Following a disappointing year for housing in 2014, analysts expect housing to rebound in 2015 and reach a point of “sustainable recovery,” according to a recent report from the Wall Street Journal.

Economists at both Fannie Mae and Freddie Mac have stuck to their predictions that housing will recover in 2015 despite receiving recent reports of slower-than-expected economic growth in the first quarter, including job gains that fell well short of expectations in March.

“We remain comfortable with our call that the Fed funds rate lift-off will occur in September,” Fannie Mae chief economist Doug Duncan said last week. “The setback in the hiring picture is in line with consumer sentiment regarding the housing market from the Fannie Mae National Housing Survey.”

Freddie Mac deputy chief economist Len Kiefer said of the economic slowdown, “We also remain optimistic about trends in housing markets moving forward for the remainder of the year with mortgage rates low, purchase applications up and pending home sales on a positive upward trend.”

According to the Journal’s report, some markets have seen double-digit year-over-year growth in home sales, such as Charlotte, North Carolina (20.3 percent), Jacksonville, Florida (18.8 percent), and Seattle, Washington (17.7 percent), which has given many realtors and other mortgage industry stakeholders a renewed optimism regarding the housing market.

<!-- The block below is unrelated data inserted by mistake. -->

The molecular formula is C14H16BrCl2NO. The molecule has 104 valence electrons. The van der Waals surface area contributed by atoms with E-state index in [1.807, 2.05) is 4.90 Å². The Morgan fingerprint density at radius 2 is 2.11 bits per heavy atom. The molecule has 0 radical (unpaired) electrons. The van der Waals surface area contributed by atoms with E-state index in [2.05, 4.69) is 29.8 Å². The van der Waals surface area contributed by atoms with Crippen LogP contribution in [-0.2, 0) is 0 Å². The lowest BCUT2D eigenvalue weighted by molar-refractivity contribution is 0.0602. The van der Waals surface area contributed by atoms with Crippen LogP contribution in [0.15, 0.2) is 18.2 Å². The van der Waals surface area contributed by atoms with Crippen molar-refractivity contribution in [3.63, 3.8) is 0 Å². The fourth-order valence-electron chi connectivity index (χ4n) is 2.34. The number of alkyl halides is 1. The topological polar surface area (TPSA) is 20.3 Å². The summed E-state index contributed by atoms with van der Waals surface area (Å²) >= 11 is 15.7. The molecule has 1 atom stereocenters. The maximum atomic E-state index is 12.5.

According to the latest National Association of Realtors pending home sales index, home sales are expected to make further gains nationwide throughout the rest of the year. In February, the index increased by 12 percent year-over-year, with the biggest gains in Houston (30.6 percent), Jacksonville, Florida (30 percent), and San Diego (27.8 percent). The Commerce Department also reported that in February, new home sales reached their strongest pace in seven years at a seasonally adjusted annual rate of 539,000 for the month.

There are three main factors that will make the housing market sustainable this year, according to the Journal. The first is an improved economy; despite the recent slowdown, the economy has added 3.1 million jobs in the last year, and lower gas prices have lifted consumer confidence; second, lenders have shown signs of expanding the credit box and lowering other costs, such as the FHA reducing its monthly mortgage insurance premium down to 0.85 percent; and third, the return of boomerang buyers, which are buyers who lost homes to foreclosure during the crisis but are now coming back to the market.

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